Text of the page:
Attorney who became US citizen after law school now provides pro bono help to immigrants
Dahlia French has prioritized pro bono throughout her career.
She helps immigrants who qualify for Temporary Protected Status and foreign nationals who need assistance with their taxes. She mentors other immigration attorneys through the American Immigration Lawyers Association. And in the past year, she became one of the most active volunteers on ABA Federal Free Legal Answers, an online platform that launched in 2021 and allows indigent immigrants and asylum-seekers to ask attorneys questions about their cases.
“I remember connecting and opening up the emails for the first time—and there had to be about 25 of them,” says French, who manages her own practice in Lubbock, Texas. “I thought, ‘Oh my gosh, this is horrible that there are so many people needing help and not realizing that there are other resources out there.’”
French has answered more than 100 questions on the Federal FLA website, according to the Commission on Immigration, which highlighted French for her work in late March. While questions vary, she says they largely focus on family issues, such as how a U.S. citizen can get a green card for her spouse or support a nephew who entered the country as an unaccompanied minor. Others are about removal proceedings or eligibility requirements for TPS.
In many cases, French adds, people simply need help finding free or low-cost services in their area. It takes her less than 10 minutes to send them that information.
“I like that I can say to people, ‘These are the resources where you’ve got licensed immigration attorneys or [Board of Immigration Appeals] accredited organizations that are here to give you help. Do not use someone who is not licensed. Do not use someone on a website or in your neighborhood,’ ” French says. “When I submit my replies, I always feel good because I feel like I’ve at least got them in the right direction.”
French—who was born in England, lived in Canada and came to the United States for law school—became interested in immigration law after applying for her own citizenship in the early 1990s. For nearly 16 years, she worked in higher education while also maintaining her private practice. She left her last position at Texas Tech University Health Sciences Center in April 2021, and now focuses solely on complex immigration filings for academics, researchers and physicians; nonresident alien taxation; and federal health law.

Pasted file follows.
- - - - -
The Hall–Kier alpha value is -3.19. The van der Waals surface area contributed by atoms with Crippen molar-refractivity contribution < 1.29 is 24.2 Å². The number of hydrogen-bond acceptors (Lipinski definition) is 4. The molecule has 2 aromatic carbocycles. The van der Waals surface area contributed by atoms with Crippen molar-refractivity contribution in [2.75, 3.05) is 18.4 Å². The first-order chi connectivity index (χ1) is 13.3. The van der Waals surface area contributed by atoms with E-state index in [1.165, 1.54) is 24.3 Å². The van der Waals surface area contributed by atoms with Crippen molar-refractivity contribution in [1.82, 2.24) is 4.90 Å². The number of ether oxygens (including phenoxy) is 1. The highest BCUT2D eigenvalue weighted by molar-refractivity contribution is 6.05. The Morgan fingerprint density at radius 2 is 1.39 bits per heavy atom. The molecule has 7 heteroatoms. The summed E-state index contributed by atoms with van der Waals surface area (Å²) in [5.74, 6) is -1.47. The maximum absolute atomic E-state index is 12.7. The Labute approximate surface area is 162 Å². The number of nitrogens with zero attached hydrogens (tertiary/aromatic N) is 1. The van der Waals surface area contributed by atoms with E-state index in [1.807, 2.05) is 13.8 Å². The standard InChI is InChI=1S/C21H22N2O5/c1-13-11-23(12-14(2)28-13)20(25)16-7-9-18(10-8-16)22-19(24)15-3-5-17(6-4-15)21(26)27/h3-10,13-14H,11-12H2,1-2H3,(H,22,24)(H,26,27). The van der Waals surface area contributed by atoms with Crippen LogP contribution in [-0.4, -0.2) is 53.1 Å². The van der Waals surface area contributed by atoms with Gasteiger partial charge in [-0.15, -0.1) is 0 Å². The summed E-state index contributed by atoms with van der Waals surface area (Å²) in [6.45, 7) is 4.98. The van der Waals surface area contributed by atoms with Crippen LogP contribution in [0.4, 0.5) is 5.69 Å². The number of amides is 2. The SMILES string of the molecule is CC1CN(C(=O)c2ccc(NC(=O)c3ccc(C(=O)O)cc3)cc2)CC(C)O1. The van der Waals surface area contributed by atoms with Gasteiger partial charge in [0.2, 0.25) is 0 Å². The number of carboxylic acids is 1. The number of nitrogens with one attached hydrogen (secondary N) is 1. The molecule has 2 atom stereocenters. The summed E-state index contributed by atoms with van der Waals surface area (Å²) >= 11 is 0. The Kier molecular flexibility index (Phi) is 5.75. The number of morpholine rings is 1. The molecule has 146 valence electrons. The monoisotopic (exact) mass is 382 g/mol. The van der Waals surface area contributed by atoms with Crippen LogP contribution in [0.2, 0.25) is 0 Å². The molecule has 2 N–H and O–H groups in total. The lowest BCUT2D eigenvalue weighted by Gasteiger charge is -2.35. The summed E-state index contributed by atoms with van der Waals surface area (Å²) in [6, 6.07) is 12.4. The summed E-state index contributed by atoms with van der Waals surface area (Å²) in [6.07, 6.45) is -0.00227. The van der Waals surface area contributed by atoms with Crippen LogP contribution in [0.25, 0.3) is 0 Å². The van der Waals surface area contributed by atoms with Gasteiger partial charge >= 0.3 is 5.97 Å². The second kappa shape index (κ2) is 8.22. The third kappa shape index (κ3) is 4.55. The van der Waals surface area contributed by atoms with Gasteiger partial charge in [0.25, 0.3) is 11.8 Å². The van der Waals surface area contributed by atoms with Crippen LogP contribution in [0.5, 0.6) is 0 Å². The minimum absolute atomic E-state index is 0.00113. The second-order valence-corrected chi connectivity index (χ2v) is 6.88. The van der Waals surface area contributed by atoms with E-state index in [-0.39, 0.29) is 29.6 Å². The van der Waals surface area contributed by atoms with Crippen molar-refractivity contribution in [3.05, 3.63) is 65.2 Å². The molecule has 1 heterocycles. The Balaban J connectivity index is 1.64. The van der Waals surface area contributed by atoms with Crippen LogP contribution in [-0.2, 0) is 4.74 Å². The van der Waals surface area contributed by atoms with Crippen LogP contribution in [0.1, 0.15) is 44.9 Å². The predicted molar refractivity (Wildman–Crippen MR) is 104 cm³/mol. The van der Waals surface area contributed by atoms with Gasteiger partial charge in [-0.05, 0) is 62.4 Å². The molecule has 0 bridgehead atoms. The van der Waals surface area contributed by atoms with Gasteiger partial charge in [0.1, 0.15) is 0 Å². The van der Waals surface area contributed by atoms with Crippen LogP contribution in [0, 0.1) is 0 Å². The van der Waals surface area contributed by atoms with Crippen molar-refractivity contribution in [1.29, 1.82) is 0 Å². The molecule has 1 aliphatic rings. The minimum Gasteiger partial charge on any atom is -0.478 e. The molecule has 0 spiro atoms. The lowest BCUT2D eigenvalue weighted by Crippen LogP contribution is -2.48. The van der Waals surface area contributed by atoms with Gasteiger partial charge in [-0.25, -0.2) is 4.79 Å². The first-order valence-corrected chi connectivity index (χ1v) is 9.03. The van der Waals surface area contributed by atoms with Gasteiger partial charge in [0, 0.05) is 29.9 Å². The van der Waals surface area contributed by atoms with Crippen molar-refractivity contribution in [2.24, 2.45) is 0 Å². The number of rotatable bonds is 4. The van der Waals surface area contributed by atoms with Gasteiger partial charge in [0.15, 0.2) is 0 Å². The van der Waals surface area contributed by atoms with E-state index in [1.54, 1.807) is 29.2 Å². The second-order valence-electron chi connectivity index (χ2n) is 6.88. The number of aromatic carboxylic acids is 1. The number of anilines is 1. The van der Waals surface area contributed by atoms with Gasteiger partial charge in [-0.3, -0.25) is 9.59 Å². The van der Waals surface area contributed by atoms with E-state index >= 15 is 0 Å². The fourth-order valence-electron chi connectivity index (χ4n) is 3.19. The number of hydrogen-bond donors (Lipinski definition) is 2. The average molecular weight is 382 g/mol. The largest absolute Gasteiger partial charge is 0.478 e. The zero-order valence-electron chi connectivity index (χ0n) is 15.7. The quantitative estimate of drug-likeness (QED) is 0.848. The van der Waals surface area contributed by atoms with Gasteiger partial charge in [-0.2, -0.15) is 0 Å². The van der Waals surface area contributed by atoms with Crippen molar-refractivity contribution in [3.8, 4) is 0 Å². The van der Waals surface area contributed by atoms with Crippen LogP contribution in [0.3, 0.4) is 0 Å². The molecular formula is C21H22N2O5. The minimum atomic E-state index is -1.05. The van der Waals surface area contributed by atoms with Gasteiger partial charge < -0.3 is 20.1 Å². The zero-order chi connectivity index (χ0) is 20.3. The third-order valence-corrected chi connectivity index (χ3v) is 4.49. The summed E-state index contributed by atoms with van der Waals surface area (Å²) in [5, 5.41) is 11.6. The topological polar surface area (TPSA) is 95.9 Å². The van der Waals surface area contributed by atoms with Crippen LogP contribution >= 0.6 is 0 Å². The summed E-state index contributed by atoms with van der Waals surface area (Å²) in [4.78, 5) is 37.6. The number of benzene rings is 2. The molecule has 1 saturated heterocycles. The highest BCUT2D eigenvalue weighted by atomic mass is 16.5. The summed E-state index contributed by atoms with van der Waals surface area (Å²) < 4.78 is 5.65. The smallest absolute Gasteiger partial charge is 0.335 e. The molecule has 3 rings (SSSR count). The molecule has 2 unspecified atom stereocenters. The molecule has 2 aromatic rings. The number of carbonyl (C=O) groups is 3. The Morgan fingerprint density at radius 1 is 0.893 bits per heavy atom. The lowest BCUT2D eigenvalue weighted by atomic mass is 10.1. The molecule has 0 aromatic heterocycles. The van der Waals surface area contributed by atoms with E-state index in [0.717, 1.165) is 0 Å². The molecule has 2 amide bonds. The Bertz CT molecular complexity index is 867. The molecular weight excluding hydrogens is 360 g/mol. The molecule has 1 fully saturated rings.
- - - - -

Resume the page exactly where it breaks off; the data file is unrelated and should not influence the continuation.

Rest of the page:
As she sought more balance in her life, French says she was drawn to Federal FLA because it allows her to continue her pro bono work in a more manageable way. She encourages other attorneys who want to volunteer but don’t think they have time to also get involved.
“For me, it’s kind of my wind-down thing, and almost every day I check in,” French says. “If you are an attorney who didn’t want to do a lot, only had one or two hours to devote to pro bono, absolutely get on the site.
“If you are an attorney who is fluent in Spanish, absolutely get on the site and just answer the questions that are in the Spanish language. That would be a huge help because those are the questions I have to completely avoid.”
In addition to immigration questions, volunteer attorneys can answer veterans’ questions on Federal FLA. The ABA also continues to operate its original Free Legal Answers program, which allows income-eligible users in 38 states and the U.S. Virgin Islands to ask volunteer attorneys questions about family law, housing and other civil legal issues.
To learn more or sign up for the federal or state programs, visit ABAFreeLegalAnswers.org and select “Attorney Registration.”
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